Scientists find strange “Yellow Brick Road” at the bottom of the Pacific Ocean

Given how long humans called the Earth home, it’s a veritable wonder that there are still so many unexplained phenomenons, so many things to learn and take in.

Since the advent of the internet – and the ease of communication it enables – we’re more connected than ever. This means that mysteries and marvels regarding the natural world around us can be shared quite literally with the click of a button. Debates can be had, theories can be discussed, and we’re all able to see and hear things we never would have only a century ago.

With that in mind, we couldn’t miss the opportunity to share with our readers a recent underwater discovery made by scientists in the Pacific Ocean.

As per reports, an expedition to a deep-sea ridge just north of the Hawaiian islands has revealed what people are likening to an underwater yellow brick road.

Sources say the expedition team’s aim was to investigate a split in the Lili’uokalani Ridge Seamounts in Hawaii. Using a remotely operated vehicle, the crew of the Exploration Vessel Nautilu stumbled upon the ‘yellow brick road’ in question, and it seems as though they were every bit as stupefied as viewers who have seen their video footage since.

The crew live streamed their efforts, documenting the exact moment they came upon what looks eerily like a man-made road composed of yellow, rectangular blocks.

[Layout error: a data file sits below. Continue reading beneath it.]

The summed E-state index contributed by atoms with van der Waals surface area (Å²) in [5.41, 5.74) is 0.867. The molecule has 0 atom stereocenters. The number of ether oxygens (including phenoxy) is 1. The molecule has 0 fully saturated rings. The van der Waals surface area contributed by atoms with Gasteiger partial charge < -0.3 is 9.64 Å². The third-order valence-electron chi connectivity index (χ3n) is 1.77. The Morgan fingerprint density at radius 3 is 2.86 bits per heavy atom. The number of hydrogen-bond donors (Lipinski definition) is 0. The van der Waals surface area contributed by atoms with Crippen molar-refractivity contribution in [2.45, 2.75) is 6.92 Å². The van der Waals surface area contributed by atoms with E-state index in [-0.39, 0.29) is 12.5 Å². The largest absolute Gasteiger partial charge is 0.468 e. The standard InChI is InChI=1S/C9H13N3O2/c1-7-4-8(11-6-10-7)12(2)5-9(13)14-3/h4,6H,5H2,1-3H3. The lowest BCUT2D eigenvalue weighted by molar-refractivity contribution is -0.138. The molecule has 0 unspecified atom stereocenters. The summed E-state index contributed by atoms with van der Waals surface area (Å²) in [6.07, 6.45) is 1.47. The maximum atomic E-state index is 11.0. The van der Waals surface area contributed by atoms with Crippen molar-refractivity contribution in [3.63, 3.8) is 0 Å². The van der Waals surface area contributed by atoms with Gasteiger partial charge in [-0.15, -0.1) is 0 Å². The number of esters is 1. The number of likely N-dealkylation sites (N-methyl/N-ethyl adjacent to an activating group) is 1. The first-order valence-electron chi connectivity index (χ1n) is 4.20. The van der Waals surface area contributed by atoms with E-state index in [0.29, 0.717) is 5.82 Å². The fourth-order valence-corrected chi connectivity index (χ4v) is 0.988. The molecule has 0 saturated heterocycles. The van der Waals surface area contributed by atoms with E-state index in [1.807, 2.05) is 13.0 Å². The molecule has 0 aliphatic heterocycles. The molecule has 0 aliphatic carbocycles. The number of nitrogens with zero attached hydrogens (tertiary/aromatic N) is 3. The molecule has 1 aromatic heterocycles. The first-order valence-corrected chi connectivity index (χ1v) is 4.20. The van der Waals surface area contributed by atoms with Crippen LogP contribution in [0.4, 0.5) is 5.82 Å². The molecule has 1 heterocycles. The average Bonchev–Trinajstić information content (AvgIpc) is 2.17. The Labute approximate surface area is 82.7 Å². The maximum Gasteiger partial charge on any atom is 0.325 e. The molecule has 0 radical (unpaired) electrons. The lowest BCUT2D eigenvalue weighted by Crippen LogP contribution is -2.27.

One crew member said: “It’s the road to Atlantis.”

Another added: “The yellow brick road?”

Indeed, the researchers seemed every bit as surprised with the find as viewers who watched the video on YouTube afterwards. “This is bizarre. Are you kidding me? This is crazy?” one of the crew members said at the time.

Though the seemingly mysterious rock pattern fueled plenty of speculation online, it turns out there is a scientific explanation behind it all.

In the aforementioned YouTube video, the researchers described the formation as “an example of ancient active volcanic geography.”

The video’s description reads: “At the summit of Nootka Seamount, the team spotted a “dried lake bed” formation, now IDed as a fractured flow of hyaloclastite rock (a volcanic rock formed in high-energy eruptions where many rock fragments settle to the seabed).”

Watch the video below:

It might not be Dorothy’s yellow brick road, but it’s an exciting find nonetheless.

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